Of course, we can always jury-rig Basic authentication to work with our Kerberos realm; we can perform the user authentication on the web server, given a Kerberos username and password entered through Basic authentication. Of course, there are some security precautions that must be taken in order to make sure this method is secure. First, the connection between server and browser must be encrypted with SSL to protect the plain-text credentials. And second, the web server should take appropriate precautions, including verifying the user's TGT against a service principal to prevent possible man-in-the-middle attacks on the Kerberos protocol exchange. With the appropriate security measures in mind, this setup will work and, dare I say it, may even be appropriate, in some cases. However, to anyone who has taken the time and effort to establish a Kerberos infrastructure, this "solution" falls well short of what should be possible with a fully Kerberized authentication environment.

The immediate response that comes to mind is to use one of the abstraction layers we discussed above. A set of patches for both Apache and Mozilla implement Kerberos authentication in just this way; the patches use GSSAPI to provide authentication based on Kerberos to Apache and Mozilla. These patches are available at meta.cesnet.cz/software/heimdal/negotiate.en.html.

However, we want to interoperate with Internet Explorer, so let's continue on.

The Simple and Protected Negotiation Mechanism

Microsoft took a slightly more complex approach, for practical reasons. While the default authentication mechanism in Windows 2000 and above is Kerberos, support for NTLM is still required for backward compatibility with NT and earlier operating systems. GSSAPI abstracts out the details of interfacing with different authentication mechanisms, but it doesn't provide a way to negotiate which of the mechanisms to use. Therefore, Microsoft uses SPNEGO, the Simple and Protected Negotiation mechanism. SPNEGO provides a method where server and client can mutually negotiate the best authentication mechanism to use (in this case, NTLM and Kerberos). The use of SPNEGO for web-based authentication is referred to as the HTTP Negotiate protocol. Once the negotiation is finished, then the mutually agreed upon authentication mechanism can begin. In this case, we'll only be compatible with the Windows Kerberos authentication mechanism; it will fail if Windows attempts to use NTLM instead.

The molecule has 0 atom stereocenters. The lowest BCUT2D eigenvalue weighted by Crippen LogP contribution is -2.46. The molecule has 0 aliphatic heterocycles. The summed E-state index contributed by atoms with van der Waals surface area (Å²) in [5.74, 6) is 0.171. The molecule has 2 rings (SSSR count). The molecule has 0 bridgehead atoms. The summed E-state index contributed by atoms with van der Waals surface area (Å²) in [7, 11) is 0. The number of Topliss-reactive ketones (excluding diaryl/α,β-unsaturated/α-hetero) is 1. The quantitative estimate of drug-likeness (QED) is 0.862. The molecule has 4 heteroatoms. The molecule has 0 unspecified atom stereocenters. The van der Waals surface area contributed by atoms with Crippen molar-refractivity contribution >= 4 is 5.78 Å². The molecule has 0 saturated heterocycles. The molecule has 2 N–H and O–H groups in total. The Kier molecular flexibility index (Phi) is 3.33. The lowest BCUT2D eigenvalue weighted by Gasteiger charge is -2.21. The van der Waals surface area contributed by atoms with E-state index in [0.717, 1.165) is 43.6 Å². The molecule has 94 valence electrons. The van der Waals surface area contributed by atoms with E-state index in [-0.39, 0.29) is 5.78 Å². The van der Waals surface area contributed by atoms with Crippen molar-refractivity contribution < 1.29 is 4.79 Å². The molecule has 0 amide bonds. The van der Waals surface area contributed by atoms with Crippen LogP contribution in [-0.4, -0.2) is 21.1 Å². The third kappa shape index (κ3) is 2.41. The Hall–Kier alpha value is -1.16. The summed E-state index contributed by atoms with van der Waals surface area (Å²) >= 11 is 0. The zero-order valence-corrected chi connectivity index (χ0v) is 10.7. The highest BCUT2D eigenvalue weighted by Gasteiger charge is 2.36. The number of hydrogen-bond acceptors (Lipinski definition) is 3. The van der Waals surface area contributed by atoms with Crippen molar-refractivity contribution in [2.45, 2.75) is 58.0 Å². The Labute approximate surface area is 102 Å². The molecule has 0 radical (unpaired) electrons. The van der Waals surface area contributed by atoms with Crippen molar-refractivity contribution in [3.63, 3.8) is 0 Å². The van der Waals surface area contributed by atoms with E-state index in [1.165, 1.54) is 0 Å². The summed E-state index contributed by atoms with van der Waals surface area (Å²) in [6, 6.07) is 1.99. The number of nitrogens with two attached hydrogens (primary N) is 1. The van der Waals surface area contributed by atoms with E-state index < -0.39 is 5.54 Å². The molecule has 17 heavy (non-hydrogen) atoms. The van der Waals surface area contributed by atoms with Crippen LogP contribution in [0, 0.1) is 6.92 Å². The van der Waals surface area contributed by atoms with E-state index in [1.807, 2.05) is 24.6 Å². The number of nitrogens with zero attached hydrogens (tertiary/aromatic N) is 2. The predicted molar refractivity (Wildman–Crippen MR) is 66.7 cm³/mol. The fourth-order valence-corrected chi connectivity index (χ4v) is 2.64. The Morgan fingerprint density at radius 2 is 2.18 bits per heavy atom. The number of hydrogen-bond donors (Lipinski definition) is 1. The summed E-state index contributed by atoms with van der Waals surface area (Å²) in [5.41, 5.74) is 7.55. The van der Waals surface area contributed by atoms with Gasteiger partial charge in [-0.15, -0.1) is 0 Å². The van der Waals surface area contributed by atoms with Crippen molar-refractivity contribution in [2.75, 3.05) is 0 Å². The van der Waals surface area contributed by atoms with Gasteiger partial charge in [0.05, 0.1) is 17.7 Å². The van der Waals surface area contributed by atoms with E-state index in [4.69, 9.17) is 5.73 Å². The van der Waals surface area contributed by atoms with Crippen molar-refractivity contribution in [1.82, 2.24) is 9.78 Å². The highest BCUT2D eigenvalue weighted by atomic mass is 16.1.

In my book, Kerberos: The Definitive Guide, I describe how to use Basic authentication to verify Kerberos passwords over the Web because of a lack of a freely available SPNEGO implementation. However, as the book was going to print, an Apache module that implements SPNEGO was released. While it is still in an early beta status, it does work quite well, and its only real drawback at this point is its cumbersome installation process. I will walk you thought the SPNEGO implementation process in the remainder of this article.

Implementing SPNEGO

What will this module allow you to do? It will enable Apache-based web servers to allow for transparent domain authentication through Active Directory. Windows-based clients who are logged into an Active Directory domain can now access Apache servers with this module through Internet Explorer, and be transparently authenticated to web applications on the Apache server. Internet Explorer will acquire Kerberos service tickets for the Apache server and use the Negotiate HTTP authentication mechanism to pass a Kerberos service ticket to the Apache server.

The prerequisites for implementing this solution are:
  • A Windows 2000 or above Active Directory domain.

  • Clients running Internet Explorer on Windows (other browsers don't support the Negotiate protocol yet).

  • Clients logged into the Active Directory domain.

  • An Apache server, version 1.3.x (tested with Linux and FreeBSD, Apache 1.3.26 and 1.3.27).

  • A working Kerberos installation (client libraries and /etc/krb5.conf configuration file) on the Apache server machine (tested with MIT Kerberos 1.2.3, 1.2.8).

  • The mod_auth_gss_krb5 module from modgssapache.sourceforge.net.

Pages: 1, 2

Next Pagearrow





Sponsored by: